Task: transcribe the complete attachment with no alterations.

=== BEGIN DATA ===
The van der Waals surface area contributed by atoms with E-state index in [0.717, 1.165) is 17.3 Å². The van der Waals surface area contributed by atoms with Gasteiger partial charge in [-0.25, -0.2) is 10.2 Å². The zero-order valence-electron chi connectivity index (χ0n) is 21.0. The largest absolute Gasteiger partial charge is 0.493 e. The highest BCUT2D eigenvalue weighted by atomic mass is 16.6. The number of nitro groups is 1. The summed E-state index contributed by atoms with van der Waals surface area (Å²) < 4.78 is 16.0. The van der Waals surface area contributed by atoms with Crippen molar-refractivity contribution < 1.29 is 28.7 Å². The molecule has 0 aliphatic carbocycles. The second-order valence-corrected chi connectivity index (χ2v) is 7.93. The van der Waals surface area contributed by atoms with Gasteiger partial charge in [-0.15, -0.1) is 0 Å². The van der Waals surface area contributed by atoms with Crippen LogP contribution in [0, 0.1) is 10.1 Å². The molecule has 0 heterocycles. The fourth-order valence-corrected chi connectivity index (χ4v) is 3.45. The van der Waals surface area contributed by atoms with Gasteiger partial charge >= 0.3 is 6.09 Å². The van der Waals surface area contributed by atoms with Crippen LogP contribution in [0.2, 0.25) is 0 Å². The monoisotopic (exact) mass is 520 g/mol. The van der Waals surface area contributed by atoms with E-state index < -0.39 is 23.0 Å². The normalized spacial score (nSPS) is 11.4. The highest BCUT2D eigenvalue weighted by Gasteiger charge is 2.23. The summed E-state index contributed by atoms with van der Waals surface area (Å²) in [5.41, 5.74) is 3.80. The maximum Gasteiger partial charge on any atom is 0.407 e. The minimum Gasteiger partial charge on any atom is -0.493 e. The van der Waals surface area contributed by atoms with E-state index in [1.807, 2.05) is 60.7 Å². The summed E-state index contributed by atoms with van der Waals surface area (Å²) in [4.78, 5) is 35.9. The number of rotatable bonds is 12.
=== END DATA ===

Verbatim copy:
The van der Waals surface area contributed by atoms with E-state index in [0.717, 1.165) is 17.3 Å². The van der Waals surface area contributed by atoms with Gasteiger partial charge in [-0.25, -0.2) is 10.2 Å². The zero-order valence-electron chi connectivity index (χ0n) is 21.0. The largest absolute Gasteiger partial charge is 0.493 e. The highest BCUT2D eigenvalue weighted by atomic mass is 16.6. The number of nitro groups is 1. The summed E-state index contributed by atoms with van der Waals surface area (Å²) < 4.78 is 16.0. The van der Waals surface area contributed by atoms with Crippen molar-refractivity contribution < 1.29 is 28.7 Å². The molecule has 0 aliphatic carbocycles. The second-order valence-corrected chi connectivity index (χ2v) is 7.93. The van der Waals surface area contributed by atoms with Gasteiger partial charge in [-0.15, -0.1) is 0 Å². The van der Waals surface area contributed by atoms with Crippen LogP contribution in [0, 0.1) is 10.1 Å². The molecule has 0 heterocycles. The fourth-order valence-corrected chi connectivity index (χ4v) is 3.45. The van der Waals surface area contributed by atoms with Gasteiger partial charge >= 0.3 is 6.09 Å². The van der Waals surface area contributed by atoms with Crippen LogP contribution in [0.2, 0.25) is 0 Å². The monoisotopic (exact) mass is 520 g/mol. The van der Waals surface area contributed by atoms with E-state index < -0.39 is 23.0 Å². The normalized spacial score (nSPS) is 11.4. The highest BCUT2D eigenvalue weighted by Gasteiger charge is 2.23. The summed E-state index contributed by atoms with van der Waals surface area (Å²) in [5.41, 5.74) is 3.80. The maximum Gasteiger partial charge on any atom is 0.407 e. The minimum Gasteiger partial charge on any atom is -0.493 e. The van der Waals surface area contributed by atoms with E-state index in [1.807, 2.05) is 60.7 Å². The summed E-state index contributed by atoms with van der Waals surface area (Å²) in [4.78, 5) is 35.9. The number of rotatable bonds is 12.